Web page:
More information about Madagascar is available on the Madagascar Page and from other Department of State publications and other sources listed at the end of this fact sheet.
Prior to independence in 1960, Madagascar was a French colony, although British missionaries were also very influential in the decades before France overthrew the monarchy in 1895. Relations between the United States and Madagascar began with the establishment of a consulate in the port city of Tamatave in 1867. Relations were strained during the 1970s, when President Ratsiraka expelled the U.S. ambassador, closed a NASA tracking station, and nationalized two U.S. oil companies’ Madagascar operations. In 1980, relations at the ambassadorial level were restored.
In 2009, Madagascar’s democratically elected president was driven from power in a coup that was supported by the military, which ended with the transfer of power to the head of the opposition. The self-proclaimed High Transitional Authority (HAT) under the leadership of current President Andry Rajoelina ruled Madagascar from 2009 until international pressure led to elections in 2013. During this time Madagascar experienced negative economic growth and diminished government revenues, undermining the political, social, and economic stability of the country. The United States supported international efforts led by the Southern African Development Community (SADC) and the African Union (AU) to uphold the electoral process for presidential elections in late 2013. Hery Rajaonarimampianina was elected president and took office in January 2014. Madagascar’s 2018 presidential elections, which Rajoelina won to regain the presidency, were generally determined to be free and fair.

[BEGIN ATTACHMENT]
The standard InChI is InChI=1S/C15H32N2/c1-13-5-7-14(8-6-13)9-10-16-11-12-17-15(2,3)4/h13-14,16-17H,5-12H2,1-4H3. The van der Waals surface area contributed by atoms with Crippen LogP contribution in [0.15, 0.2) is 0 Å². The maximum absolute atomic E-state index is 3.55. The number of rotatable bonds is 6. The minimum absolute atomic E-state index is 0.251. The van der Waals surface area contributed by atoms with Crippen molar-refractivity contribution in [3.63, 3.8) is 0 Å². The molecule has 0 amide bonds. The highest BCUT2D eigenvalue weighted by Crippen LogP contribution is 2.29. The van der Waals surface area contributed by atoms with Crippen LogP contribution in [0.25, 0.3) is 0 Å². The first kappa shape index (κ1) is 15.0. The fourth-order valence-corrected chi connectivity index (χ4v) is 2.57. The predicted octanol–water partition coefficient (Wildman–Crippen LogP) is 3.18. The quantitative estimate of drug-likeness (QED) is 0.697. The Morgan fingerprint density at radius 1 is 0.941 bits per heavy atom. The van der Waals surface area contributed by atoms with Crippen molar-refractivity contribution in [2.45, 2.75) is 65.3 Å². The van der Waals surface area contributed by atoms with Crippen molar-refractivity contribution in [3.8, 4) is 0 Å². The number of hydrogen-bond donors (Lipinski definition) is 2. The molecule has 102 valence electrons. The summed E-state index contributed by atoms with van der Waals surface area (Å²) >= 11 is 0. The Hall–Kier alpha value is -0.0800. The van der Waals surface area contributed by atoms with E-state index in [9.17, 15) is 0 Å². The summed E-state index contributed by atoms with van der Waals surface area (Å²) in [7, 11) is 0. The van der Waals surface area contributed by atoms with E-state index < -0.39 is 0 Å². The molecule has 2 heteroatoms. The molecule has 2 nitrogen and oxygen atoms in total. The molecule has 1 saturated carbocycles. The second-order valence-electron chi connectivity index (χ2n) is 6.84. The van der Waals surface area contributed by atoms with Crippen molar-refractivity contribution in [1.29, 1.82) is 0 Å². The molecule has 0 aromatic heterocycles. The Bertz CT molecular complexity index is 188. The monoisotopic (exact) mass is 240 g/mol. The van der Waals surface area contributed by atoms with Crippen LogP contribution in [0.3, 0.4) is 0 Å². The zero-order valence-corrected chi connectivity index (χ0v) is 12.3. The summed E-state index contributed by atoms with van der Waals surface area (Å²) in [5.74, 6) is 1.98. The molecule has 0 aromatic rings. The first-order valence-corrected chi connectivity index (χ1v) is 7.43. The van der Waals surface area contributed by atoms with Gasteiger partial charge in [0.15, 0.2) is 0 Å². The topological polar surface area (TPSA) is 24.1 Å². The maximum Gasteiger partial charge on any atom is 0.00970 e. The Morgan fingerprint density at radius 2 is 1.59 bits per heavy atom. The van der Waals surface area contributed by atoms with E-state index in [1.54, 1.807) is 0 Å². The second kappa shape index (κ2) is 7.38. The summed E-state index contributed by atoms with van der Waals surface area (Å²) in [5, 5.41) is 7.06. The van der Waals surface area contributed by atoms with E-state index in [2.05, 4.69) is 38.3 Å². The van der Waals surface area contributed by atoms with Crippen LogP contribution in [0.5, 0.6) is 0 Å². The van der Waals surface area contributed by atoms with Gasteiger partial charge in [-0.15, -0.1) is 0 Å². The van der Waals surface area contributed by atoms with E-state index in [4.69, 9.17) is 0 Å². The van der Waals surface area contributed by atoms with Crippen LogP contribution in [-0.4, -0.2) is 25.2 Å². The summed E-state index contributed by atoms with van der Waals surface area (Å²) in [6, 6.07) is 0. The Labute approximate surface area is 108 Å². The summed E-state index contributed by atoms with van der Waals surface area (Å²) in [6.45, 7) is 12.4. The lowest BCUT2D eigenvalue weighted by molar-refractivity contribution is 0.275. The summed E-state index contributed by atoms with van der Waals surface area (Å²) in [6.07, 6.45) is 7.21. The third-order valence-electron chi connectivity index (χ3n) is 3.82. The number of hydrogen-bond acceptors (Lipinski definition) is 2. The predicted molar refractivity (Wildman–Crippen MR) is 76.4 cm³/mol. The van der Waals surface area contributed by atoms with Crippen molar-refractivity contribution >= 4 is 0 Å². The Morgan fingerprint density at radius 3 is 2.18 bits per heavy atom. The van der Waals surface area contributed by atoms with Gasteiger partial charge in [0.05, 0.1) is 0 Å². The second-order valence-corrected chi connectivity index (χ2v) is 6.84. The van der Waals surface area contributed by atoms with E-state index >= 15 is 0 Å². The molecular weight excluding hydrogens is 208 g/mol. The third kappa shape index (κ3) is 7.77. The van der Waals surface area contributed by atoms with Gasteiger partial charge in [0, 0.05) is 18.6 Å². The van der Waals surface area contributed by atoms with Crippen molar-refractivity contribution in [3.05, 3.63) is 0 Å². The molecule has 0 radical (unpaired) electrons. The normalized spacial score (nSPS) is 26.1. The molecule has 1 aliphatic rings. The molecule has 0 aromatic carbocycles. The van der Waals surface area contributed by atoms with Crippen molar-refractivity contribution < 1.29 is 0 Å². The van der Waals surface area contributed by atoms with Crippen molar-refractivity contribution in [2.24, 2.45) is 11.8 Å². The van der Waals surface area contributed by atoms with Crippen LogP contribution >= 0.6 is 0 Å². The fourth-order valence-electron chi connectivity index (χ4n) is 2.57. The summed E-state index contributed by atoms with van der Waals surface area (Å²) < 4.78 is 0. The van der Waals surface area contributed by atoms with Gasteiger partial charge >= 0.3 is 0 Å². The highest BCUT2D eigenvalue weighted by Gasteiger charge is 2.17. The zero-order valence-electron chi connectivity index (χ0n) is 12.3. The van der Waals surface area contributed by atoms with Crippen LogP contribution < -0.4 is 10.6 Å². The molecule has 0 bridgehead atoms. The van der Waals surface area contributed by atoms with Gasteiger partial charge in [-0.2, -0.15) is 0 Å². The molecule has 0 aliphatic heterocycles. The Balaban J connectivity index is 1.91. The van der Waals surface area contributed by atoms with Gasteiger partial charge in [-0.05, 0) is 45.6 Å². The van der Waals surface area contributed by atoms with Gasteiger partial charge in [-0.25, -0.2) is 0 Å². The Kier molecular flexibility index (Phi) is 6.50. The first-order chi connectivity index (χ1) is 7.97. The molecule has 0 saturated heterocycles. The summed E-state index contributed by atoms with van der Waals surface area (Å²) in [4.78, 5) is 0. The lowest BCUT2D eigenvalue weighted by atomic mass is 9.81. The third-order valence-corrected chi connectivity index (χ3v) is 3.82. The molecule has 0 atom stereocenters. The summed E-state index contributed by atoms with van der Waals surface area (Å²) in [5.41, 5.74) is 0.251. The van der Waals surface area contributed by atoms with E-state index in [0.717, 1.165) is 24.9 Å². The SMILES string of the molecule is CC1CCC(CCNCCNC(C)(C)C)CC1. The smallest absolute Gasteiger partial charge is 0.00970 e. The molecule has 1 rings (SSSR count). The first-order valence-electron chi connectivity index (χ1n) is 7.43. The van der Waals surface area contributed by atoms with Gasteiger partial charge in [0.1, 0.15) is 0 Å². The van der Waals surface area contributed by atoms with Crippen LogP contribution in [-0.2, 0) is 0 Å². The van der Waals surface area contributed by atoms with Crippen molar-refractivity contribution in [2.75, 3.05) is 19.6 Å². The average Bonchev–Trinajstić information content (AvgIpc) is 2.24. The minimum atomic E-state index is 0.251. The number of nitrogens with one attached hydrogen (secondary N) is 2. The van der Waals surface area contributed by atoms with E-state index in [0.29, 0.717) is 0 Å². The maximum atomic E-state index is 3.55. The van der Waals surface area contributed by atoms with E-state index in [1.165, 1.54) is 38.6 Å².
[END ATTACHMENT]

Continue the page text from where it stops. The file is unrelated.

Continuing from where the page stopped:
U.S. Assistance to Madagascar
The United States is one of the largest bilateral donors to Madagascar, with a USAID focus on humanitarian assistance, health and education, good governance, and environmental protection. The U.S. also provides maritime security capacity building projects for the Malagasy military. Additionally, Peace Corps volunteers serve in Madagascar.
The United States suspended some assistance after the 2009 coup d’etat until President Rajaonarimampianina was inaugurated in 2014, although the United States continued to provide direct health and food security assistance to the Malagasy people during that time.
Bilateral Economic Relations
U.S. exports to Madagascar include machinery, vegetable oil, rice and wheat, aircraft, and vehicles. U.S. imports from Madagascar are primarily apparel, vanilla beans, and precious stones/metals. The United States has signed a trade and investment framework agreement with the Common Market for Eastern and Southern Africa, of which Madagascar is a member. 98.4% of Malagasy goods imported by the United States benefit from reduced tariffs from the African Growth and Opportunity Act or Generalized System of Preferences.
Madagascar’s Membership in International Organizations
Madagascar and the United States belong to a number of the same international organizations, including the United Nations, International Monetary Fund, World Bank, and World Trade Organization. Madagascar is also a member of the African Union, Southern African Development Community, International Organization of Francophonie and the Indian Ocean Commission.
Principal embassy officials are listed in the Department’s Key Officers List.
Madagascar maintains an embassy in the United States at 2374 Massachusetts Avenue NW, Washington, DC 20008 (tel. 202-265-5525).
More information about Madagascar is available from the Department of State and other sources, some of which are listed here: